There is an effort underway to improve one of New England’s most impressive policy collaborations, the cap-and-trade program known as the Regional Greenhouse Gas Initiative, or RGGI. We should support it.
On Thursday, a coalition of more than 300 businesses, academics, and environmental and health groups sent a letter to the nine states involved in the pact, known as RGGI, to reset the cap to reach 20 percent below today’s emissions within eight years. Officials from the states are involved in a three-year review of the program.
Full disclosure: I used to work for one of the groups involved in this campaign. But that doesn’t change the fact that the advocates’ case is a strong one.
It’s weird that it was only four years ago that cap-and-trade was supported by both presidential candidates, because these days no one talks about it. (I’m way bitter about this.) You can get an overview of how cap-and-trade works here. But, basically, you set a goal for how much you want emissions reductions to go down, as a percentage of total emissions. Then every emitter can either reduce their emissions by that percentage or, if they don’t want to, they can buy permits from those who have reduced emissions more than the goal. In this way, the market finds the most efficient places to reduce emissions; those who are able to most cheaply cut emissions end up doing so. In this way, a cap-and-trade program is agreed to be one of the cheapest ways to reduce emissions.*
Which brings us to RGGI… The program kicked off in the beginning of 2009, and Connecticut, Delaware, Maine, Maryland, Massachusetts, New Hampshire, New York, Rhode Island, and Vermont are all involved. (New Jersey recently bailed. Also, Romney opted not to involve Massachusetts originally but Deval Patrick changed this when elected.)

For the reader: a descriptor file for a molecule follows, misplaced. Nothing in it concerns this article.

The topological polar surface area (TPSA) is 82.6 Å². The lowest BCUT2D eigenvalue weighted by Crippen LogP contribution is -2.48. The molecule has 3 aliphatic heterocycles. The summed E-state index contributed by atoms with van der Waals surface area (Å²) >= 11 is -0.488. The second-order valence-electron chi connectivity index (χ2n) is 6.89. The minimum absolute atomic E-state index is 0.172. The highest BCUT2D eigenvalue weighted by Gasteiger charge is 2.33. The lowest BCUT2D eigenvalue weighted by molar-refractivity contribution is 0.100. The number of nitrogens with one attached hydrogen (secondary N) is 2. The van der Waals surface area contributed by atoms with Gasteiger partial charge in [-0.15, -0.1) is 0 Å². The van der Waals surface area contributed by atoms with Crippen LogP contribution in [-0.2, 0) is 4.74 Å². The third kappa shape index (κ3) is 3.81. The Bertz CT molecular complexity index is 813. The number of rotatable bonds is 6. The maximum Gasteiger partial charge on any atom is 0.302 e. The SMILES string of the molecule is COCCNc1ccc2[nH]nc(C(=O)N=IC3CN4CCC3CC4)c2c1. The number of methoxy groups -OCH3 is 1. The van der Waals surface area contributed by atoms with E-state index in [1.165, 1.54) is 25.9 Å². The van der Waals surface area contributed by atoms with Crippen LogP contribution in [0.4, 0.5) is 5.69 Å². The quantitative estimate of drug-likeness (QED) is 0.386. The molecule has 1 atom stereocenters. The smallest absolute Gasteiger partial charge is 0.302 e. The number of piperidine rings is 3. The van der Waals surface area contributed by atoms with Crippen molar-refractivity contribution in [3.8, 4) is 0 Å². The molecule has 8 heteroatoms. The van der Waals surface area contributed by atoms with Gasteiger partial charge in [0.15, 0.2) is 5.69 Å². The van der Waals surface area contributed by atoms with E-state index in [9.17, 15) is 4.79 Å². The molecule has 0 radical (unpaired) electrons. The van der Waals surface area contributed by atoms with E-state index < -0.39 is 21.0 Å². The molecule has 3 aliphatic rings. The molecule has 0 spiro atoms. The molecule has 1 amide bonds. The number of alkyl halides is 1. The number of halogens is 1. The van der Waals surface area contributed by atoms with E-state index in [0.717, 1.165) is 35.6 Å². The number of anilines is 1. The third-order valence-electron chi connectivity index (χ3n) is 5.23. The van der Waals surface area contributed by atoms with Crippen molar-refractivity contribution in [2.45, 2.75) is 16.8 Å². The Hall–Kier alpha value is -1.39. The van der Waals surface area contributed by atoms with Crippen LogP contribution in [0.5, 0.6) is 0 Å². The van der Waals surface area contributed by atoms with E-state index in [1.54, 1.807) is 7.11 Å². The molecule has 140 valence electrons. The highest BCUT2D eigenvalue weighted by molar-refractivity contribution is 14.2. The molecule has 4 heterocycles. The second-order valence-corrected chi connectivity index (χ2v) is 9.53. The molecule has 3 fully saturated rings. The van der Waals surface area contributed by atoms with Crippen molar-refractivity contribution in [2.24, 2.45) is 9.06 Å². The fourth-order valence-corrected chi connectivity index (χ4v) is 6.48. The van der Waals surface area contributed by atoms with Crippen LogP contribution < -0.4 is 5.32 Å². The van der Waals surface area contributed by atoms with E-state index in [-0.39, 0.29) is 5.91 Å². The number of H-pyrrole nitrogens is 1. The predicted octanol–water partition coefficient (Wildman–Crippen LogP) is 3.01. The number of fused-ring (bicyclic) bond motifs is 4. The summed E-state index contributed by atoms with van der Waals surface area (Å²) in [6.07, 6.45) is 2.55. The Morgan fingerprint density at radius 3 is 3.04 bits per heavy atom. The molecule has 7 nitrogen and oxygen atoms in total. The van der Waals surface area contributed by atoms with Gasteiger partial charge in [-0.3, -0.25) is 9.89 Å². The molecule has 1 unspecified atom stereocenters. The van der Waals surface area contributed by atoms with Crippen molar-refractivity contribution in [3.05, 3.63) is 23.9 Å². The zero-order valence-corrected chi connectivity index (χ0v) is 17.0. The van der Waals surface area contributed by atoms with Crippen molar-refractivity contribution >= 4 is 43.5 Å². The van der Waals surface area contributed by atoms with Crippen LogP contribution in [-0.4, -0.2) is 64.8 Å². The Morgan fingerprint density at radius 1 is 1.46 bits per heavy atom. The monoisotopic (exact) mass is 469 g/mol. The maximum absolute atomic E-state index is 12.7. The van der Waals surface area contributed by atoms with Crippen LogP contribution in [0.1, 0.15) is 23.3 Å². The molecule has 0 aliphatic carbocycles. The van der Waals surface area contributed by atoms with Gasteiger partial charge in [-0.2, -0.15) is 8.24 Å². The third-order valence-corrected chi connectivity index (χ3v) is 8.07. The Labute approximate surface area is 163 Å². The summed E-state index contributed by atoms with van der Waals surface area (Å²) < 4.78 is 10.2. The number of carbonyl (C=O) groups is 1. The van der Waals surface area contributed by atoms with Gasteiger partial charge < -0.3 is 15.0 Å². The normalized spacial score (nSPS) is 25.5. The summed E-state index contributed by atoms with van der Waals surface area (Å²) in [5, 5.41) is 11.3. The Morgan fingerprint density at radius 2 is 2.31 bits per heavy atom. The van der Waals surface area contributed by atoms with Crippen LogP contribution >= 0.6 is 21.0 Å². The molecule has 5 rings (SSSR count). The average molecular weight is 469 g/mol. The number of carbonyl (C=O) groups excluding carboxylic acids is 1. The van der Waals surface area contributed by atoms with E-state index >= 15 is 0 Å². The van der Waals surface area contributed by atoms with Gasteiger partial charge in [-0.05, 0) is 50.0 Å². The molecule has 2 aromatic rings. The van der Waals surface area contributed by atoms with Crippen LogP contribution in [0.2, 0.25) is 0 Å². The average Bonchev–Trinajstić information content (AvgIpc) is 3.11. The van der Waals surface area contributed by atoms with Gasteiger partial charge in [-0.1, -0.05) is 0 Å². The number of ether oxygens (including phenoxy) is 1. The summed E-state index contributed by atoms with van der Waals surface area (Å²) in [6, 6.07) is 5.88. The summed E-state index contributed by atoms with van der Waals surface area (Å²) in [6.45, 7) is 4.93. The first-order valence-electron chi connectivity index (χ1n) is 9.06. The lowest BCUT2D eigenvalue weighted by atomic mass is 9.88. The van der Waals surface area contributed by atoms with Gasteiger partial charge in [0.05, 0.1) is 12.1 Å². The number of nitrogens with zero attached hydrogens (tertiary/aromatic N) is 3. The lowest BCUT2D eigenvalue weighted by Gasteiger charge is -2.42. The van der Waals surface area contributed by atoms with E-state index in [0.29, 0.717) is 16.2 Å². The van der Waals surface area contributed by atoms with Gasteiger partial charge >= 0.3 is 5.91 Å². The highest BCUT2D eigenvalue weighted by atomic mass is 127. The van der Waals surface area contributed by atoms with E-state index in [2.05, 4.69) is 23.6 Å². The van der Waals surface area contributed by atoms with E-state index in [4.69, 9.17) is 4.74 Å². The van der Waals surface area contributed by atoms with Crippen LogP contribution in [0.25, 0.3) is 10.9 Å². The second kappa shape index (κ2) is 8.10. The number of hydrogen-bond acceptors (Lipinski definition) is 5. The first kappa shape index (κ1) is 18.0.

And as the Globe reports, “Greenhouse gas emissions from Northeast power plants are about 36 percent below a cap set in a landmark climate change pact.” That’s largely thanks to the abundance of cheap natural gas, plus the impact of the recession (less power required in weak economic times.) But the RGGI reduction goal was always very low, so reaching it is hardly a reason to declare victory on climate change.
Aligning RGGI With Existing Climate Goals
The original RGGI goal was a 10 percent reduction over a decade. But that goal is and was always too low. For instance, it’s much lower than both Boston’s and Massachusetts’ climate goals. The group of advocates cited above are calling for:
Adjust the cap to ensure that it reduces emissions 20% below current levels by 2020 and is on track to reduce emissions by, at least 80% by 2050
Such a goal would bring RGGI much more in line with the city and state’s necessarily ambitious goals (though not exactly; there are different baselines involved.)
Cap-and-Trade Is the Least Expensive Option
Let me say it again: cap-and-trade (or the other common carbon pricing mechanism, a carbon tax) is the most efficient way to encourage the deployment of low emissions electricity production. It’s favored by economists for a reason. It’s more efficient than giving people a tax rebate for putting solar on their roof, for instance.
If you agree we need to dramatically cut our greenhouse gas emissions quickly to deal with climate change (and you should), you’ll favor a carbon price at some level.
RGGI is an excellent if modest initial step toward making fossil fuel generated electricity reflect its true cost on society. Ramping up the RGGI goal to put it in line with necessary climate goals is a good idea.
*Some climate advocates criticize a focus on cap-and-trade as coming at the expense of clean energy R&D. Both are good ideas.
UPDATE: On Twitter, Jesse Jenkins, formerly of the Breakthrough Institute and a well known energy innovation wonk/advocate makes a good point. I’ve neglected to talk about the level of revenues collected or their use. Revenues are generated by auctioning off the emissions permits. As Jesse points out, that side of the equation is critical as well. In particular, that money can help fund clean energy research, development, and deployment.